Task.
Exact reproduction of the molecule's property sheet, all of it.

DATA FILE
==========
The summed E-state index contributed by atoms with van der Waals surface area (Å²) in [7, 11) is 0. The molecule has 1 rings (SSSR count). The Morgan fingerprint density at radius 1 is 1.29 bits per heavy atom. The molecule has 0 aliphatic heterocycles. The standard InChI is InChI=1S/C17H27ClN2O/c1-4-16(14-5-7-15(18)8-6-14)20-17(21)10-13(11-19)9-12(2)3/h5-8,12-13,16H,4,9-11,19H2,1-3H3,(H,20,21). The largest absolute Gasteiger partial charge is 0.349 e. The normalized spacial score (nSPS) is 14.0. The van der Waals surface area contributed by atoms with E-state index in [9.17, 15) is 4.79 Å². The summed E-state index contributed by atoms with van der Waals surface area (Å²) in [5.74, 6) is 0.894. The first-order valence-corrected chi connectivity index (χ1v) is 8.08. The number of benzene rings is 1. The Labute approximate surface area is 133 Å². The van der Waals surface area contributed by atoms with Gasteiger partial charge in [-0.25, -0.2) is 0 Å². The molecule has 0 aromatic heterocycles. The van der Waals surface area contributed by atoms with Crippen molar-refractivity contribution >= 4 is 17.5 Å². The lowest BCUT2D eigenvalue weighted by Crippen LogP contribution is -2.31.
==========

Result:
The summed E-state index contributed by atoms with van der Waals surface area (Å²) in [7, 11) is 0. The molecule has 1 rings (SSSR count). The Morgan fingerprint density at radius 1 is 1.29 bits per heavy atom. The molecule has 0 aliphatic heterocycles. The standard InChI is InChI=1S/C17H27ClN2O/c1-4-16(14-5-7-15(18)8-6-14)20-17(21)10-13(11-19)9-12(2)3/h5-8,12-13,16H,4,9-11,19H2,1-3H3,(H,20,21). The largest absolute Gasteiger partial charge is 0.349 e. The normalized spacial score (nSPS) is 14.0. The van der Waals surface area contributed by atoms with E-state index in [9.17, 15) is 4.79 Å². The summed E-state index contributed by atoms with van der Waals surface area (Å²) in [5.74, 6) is 0.894. The first-order valence-corrected chi connectivity index (χ1v) is 8.08. The number of benzene rings is 1. The Labute approximate surface area is 133 Å². The van der Waals surface area contributed by atoms with Gasteiger partial charge in [-0.25, -0.2) is 0 Å². The molecule has 0 aromatic heterocycles. The van der Waals surface area contributed by atoms with Crippen molar-refractivity contribution >= 4 is 17.5 Å². The lowest BCUT2D eigenvalue weighted by Crippen LogP contribution is -2.31.